Science Fiction, Canonization, Marginalization, and the Academy

By Gary Wastfahl; George Slusser | Go to book overview
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Chapter 13
Hard Magic, Soft Science:
The Marginalization of Kevin J. Anderson
and Doug Beason's Assemblers
of Infinity and Bruce Boston's
Stained Glass Rain

Howard V. Hendrix

In Fiction and the Social Contract, Larry Langford argues that “History is to culture as fiction is to nature”: since all fiction is ultimately lies, it is writing without a social contract—one fiction is, at a certain abstract level, just as good as another, so what must prevail among fictions, according to Langford, is a Hobbesian war of all against all.”1 This paradigm immediately calls up objections: are history and historiography as monolithically socially contracted and free of internecine conflicts as this model suggests? Even among fictions, does the supposed war of all against all take place on a level battlefield? Langford's response to such objections2 involves distinguishing between history and historiography and pointing out that history as a mode of discourse takes precedence over literature because history provides the bases for law, for our understanding of our own individual and communal identity, for decisions of life and death importance. In this light, “Did the Holocaust take place?” is more vitally important than “Does Doris Lessing write science fiction?” Langford concludes that all fictions are inherently less authoritative than history because, he contends, history is the production of a community—many minds able to determine the truth value of a statement or a “fact” or a piece of evidence—while literature is more generally the production of individual minds, less concerned with a deep “objectivity” or “verifiability” or “falsifiability.”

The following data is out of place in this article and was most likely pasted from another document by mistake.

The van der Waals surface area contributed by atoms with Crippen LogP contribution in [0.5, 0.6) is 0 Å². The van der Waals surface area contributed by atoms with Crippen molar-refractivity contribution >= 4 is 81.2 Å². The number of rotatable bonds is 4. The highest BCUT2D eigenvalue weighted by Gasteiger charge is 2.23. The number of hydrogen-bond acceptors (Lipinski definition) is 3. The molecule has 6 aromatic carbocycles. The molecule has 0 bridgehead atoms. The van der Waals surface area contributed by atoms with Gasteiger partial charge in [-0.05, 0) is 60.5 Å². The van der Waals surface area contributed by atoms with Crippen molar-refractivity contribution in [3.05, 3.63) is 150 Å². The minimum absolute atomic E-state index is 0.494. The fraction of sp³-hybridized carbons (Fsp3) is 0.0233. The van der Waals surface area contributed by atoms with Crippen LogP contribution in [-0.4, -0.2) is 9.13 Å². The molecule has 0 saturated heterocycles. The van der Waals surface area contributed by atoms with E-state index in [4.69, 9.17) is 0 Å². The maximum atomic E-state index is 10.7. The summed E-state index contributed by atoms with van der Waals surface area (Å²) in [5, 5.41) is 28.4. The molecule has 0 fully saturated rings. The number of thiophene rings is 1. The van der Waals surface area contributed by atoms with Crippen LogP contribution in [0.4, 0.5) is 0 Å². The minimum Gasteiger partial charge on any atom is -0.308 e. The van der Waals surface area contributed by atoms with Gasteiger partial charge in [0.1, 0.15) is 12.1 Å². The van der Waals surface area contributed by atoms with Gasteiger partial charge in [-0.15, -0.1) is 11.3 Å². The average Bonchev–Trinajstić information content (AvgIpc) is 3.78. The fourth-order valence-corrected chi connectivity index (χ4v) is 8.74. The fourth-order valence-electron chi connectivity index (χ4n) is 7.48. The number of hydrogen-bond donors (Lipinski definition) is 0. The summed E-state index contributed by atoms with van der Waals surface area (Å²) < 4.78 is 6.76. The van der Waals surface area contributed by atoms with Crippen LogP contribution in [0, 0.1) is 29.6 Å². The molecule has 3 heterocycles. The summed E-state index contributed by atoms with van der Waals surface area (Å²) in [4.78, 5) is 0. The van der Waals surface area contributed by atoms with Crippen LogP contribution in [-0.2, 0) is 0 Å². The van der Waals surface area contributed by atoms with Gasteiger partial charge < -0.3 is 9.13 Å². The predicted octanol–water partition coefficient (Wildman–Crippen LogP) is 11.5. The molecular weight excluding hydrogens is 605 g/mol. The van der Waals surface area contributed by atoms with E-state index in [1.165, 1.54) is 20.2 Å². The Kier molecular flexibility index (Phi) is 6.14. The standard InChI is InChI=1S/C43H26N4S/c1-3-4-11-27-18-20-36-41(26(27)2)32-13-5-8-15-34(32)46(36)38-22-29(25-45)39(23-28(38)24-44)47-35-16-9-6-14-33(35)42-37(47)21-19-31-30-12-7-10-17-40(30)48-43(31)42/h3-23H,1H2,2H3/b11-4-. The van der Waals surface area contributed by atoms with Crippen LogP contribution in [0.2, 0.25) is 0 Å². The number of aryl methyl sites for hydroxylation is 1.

This situation raises a number of paradoxes. History, as a communal production, is perceived as being less artificial—more natural and “real”—than the individual production of literature. History may work much like culture in the Hobbesian sense, but it paradoxically can operate this way only because it is perceived as being more “natural” in the scientific sense—objective, outside the self, not so subject to the whims of individual human motives. Literature, on the other hand, may work more like nature in the Hobbesian sense because, also paradoxically, it is perceived as being more obviously cultural—artificial, a human production, more subject to individual whims. It is from such purposeful confusion of the “natural” and the

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